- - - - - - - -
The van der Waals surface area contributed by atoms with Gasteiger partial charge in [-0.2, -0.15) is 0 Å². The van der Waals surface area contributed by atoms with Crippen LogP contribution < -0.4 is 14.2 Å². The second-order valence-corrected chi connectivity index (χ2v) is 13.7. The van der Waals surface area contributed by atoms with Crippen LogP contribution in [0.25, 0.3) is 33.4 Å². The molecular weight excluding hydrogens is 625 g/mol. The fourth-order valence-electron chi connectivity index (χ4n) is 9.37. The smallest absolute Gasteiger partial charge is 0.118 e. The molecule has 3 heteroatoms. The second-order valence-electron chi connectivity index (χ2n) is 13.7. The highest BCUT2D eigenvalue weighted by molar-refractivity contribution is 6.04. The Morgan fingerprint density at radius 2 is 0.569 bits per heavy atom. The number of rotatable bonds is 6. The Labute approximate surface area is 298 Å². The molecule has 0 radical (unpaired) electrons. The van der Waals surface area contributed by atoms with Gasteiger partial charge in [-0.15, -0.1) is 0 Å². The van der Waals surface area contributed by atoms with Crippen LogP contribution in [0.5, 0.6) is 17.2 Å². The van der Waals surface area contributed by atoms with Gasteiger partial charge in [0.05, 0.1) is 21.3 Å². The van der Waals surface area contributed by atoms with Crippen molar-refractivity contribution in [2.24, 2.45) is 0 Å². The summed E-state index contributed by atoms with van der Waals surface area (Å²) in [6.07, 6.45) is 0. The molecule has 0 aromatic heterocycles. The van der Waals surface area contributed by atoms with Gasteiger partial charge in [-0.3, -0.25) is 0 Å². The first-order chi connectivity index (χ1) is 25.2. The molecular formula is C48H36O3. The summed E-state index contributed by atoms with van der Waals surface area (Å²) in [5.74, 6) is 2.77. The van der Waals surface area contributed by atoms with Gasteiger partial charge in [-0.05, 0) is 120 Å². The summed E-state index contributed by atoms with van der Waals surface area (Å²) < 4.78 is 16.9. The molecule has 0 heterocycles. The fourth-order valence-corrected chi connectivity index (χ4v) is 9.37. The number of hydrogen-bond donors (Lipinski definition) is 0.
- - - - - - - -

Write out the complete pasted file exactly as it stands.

The van der Waals surface area contributed by atoms with Gasteiger partial charge in [-0.2, -0.15) is 0 Å². The van der Waals surface area contributed by atoms with Crippen LogP contribution < -0.4 is 14.2 Å². The second-order valence-corrected chi connectivity index (χ2v) is 13.7. The van der Waals surface area contributed by atoms with Crippen LogP contribution in [0.25, 0.3) is 33.4 Å². The molecular weight excluding hydrogens is 625 g/mol. The fourth-order valence-electron chi connectivity index (χ4n) is 9.37. The smallest absolute Gasteiger partial charge is 0.118 e. The molecule has 3 heteroatoms. The second-order valence-electron chi connectivity index (χ2n) is 13.7. The highest BCUT2D eigenvalue weighted by molar-refractivity contribution is 6.04. The Morgan fingerprint density at radius 2 is 0.569 bits per heavy atom. The number of rotatable bonds is 6. The Labute approximate surface area is 298 Å². The molecule has 0 radical (unpaired) electrons. The van der Waals surface area contributed by atoms with Gasteiger partial charge in [-0.15, -0.1) is 0 Å². The van der Waals surface area contributed by atoms with Crippen LogP contribution in [0.5, 0.6) is 17.2 Å². The van der Waals surface area contributed by atoms with Gasteiger partial charge in [0.05, 0.1) is 21.3 Å². The van der Waals surface area contributed by atoms with Crippen molar-refractivity contribution in [2.24, 2.45) is 0 Å². The summed E-state index contributed by atoms with van der Waals surface area (Å²) in [6.07, 6.45) is 0. The molecule has 0 aromatic heterocycles. The van der Waals surface area contributed by atoms with Gasteiger partial charge in [-0.3, -0.25) is 0 Å². The first-order chi connectivity index (χ1) is 25.2. The molecular formula is C48H36O3. The summed E-state index contributed by atoms with van der Waals surface area (Å²) in [5.74, 6) is 2.77. The van der Waals surface area contributed by atoms with Gasteiger partial charge in [-0.05, 0) is 120 Å². The summed E-state index contributed by atoms with van der Waals surface area (Å²) < 4.78 is 16.9. The molecule has 0 heterocycles. The fourth-order valence-corrected chi connectivity index (χ4v) is 9.37. The number of hydrogen-bond donors (Lipinski definition) is 0.